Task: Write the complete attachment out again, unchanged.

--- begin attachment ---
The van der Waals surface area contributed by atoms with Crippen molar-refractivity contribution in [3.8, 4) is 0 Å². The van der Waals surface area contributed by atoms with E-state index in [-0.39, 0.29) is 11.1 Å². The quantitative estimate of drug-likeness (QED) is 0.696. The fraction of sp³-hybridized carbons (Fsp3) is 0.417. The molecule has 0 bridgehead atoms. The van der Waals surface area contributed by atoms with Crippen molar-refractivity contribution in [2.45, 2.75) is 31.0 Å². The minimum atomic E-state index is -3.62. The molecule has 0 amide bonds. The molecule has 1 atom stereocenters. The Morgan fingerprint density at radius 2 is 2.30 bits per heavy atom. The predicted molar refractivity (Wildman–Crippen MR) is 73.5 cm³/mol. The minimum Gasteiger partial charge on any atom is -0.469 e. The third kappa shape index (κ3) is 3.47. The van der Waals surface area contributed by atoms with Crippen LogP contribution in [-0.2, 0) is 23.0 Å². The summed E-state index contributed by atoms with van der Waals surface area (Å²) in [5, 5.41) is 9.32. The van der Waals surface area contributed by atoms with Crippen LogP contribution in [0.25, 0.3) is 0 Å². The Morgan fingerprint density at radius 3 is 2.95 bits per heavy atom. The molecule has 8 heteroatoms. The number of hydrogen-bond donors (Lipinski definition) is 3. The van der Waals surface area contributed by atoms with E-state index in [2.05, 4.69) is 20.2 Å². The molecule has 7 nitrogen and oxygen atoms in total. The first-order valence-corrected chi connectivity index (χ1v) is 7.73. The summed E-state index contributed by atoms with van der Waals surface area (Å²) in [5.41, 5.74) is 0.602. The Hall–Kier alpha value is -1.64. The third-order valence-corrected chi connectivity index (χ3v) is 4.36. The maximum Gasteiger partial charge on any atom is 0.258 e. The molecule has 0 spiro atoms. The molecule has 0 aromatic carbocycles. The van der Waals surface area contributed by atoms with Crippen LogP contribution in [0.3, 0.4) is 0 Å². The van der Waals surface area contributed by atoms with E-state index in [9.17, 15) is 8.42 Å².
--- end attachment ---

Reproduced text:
The van der Waals surface area contributed by atoms with Crippen molar-refractivity contribution in [3.8, 4) is 0 Å². The van der Waals surface area contributed by atoms with E-state index in [-0.39, 0.29) is 11.1 Å². The quantitative estimate of drug-likeness (QED) is 0.696. The fraction of sp³-hybridized carbons (Fsp3) is 0.417. The molecule has 0 bridgehead atoms. The van der Waals surface area contributed by atoms with Crippen molar-refractivity contribution in [2.45, 2.75) is 31.0 Å². The minimum atomic E-state index is -3.62. The molecule has 0 amide bonds. The molecule has 1 atom stereocenters. The Morgan fingerprint density at radius 2 is 2.30 bits per heavy atom. The predicted molar refractivity (Wildman–Crippen MR) is 73.5 cm³/mol. The minimum Gasteiger partial charge on any atom is -0.469 e. The third kappa shape index (κ3) is 3.47. The van der Waals surface area contributed by atoms with Crippen LogP contribution in [-0.2, 0) is 23.0 Å². The summed E-state index contributed by atoms with van der Waals surface area (Å²) in [5, 5.41) is 9.32. The van der Waals surface area contributed by atoms with Crippen LogP contribution in [0.25, 0.3) is 0 Å². The Morgan fingerprint density at radius 3 is 2.95 bits per heavy atom. The molecule has 8 heteroatoms. The number of hydrogen-bond donors (Lipinski definition) is 3. The van der Waals surface area contributed by atoms with E-state index in [2.05, 4.69) is 20.2 Å². The molecule has 7 nitrogen and oxygen atoms in total. The first-order valence-corrected chi connectivity index (χ1v) is 7.73. The summed E-state index contributed by atoms with van der Waals surface area (Å²) in [5.41, 5.74) is 0.602. The Hall–Kier alpha value is -1.64. The third-order valence-corrected chi connectivity index (χ3v) is 4.36. The maximum Gasteiger partial charge on any atom is 0.258 e. The molecule has 0 spiro atoms. The molecule has 0 aromatic carbocycles. The van der Waals surface area contributed by atoms with Crippen LogP contribution in [0.3, 0.4) is 0 Å². The van der Waals surface area contributed by atoms with E-state index in [9.17, 15) is 8.42 Å².